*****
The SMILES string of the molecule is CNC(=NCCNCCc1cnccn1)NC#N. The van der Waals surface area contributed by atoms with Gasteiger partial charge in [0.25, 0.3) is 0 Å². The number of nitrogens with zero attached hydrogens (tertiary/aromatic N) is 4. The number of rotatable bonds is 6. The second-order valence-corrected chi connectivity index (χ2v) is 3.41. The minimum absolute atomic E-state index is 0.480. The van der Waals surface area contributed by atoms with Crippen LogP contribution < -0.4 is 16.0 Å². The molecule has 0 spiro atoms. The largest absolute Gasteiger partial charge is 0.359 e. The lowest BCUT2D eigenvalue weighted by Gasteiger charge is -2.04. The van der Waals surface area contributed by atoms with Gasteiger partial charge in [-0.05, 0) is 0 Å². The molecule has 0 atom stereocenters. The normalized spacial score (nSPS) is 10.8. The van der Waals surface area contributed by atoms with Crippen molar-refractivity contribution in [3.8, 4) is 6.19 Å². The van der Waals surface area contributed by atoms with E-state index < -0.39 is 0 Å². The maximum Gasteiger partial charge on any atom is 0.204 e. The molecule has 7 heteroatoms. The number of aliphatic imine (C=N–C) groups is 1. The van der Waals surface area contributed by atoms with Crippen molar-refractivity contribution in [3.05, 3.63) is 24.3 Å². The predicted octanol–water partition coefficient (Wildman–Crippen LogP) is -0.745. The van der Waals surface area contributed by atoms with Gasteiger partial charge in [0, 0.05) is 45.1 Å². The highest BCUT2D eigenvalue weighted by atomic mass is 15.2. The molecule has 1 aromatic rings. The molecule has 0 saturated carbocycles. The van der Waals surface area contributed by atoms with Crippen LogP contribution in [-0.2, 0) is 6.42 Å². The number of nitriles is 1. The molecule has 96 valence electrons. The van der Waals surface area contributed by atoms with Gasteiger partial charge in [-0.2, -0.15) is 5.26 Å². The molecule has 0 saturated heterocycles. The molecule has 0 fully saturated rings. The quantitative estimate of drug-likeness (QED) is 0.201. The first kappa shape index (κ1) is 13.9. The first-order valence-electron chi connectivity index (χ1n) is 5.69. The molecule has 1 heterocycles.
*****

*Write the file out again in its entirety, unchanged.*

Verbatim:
The SMILES string of the molecule is CNC(=NCCNCCc1cnccn1)NC#N. The van der Waals surface area contributed by atoms with Gasteiger partial charge in [0.25, 0.3) is 0 Å². The number of nitrogens with zero attached hydrogens (tertiary/aromatic N) is 4. The number of rotatable bonds is 6. The second-order valence-corrected chi connectivity index (χ2v) is 3.41. The minimum absolute atomic E-state index is 0.480. The van der Waals surface area contributed by atoms with Crippen LogP contribution < -0.4 is 16.0 Å². The molecule has 0 spiro atoms. The largest absolute Gasteiger partial charge is 0.359 e. The lowest BCUT2D eigenvalue weighted by Gasteiger charge is -2.04. The van der Waals surface area contributed by atoms with Gasteiger partial charge in [-0.05, 0) is 0 Å². The molecule has 0 atom stereocenters. The normalized spacial score (nSPS) is 10.8. The van der Waals surface area contributed by atoms with Crippen molar-refractivity contribution in [3.8, 4) is 6.19 Å². The van der Waals surface area contributed by atoms with E-state index < -0.39 is 0 Å². The maximum Gasteiger partial charge on any atom is 0.204 e. The molecule has 7 heteroatoms. The number of aliphatic imine (C=N–C) groups is 1. The van der Waals surface area contributed by atoms with Crippen molar-refractivity contribution in [3.05, 3.63) is 24.3 Å². The predicted octanol–water partition coefficient (Wildman–Crippen LogP) is -0.745. The van der Waals surface area contributed by atoms with Gasteiger partial charge in [0, 0.05) is 45.1 Å². The highest BCUT2D eigenvalue weighted by atomic mass is 15.2. The molecule has 1 aromatic rings. The molecule has 0 saturated carbocycles. The van der Waals surface area contributed by atoms with Crippen LogP contribution in [-0.2, 0) is 6.42 Å². The number of nitriles is 1. The molecule has 96 valence electrons. The van der Waals surface area contributed by atoms with Gasteiger partial charge in [-0.2, -0.15) is 5.26 Å². The molecule has 0 saturated heterocycles. The molecule has 0 fully saturated rings. The quantitative estimate of drug-likeness (QED) is 0.201. The first kappa shape index (κ1) is 13.9. The first-order valence-electron chi connectivity index (χ1n) is 5.69. The molecule has 1 heterocycles.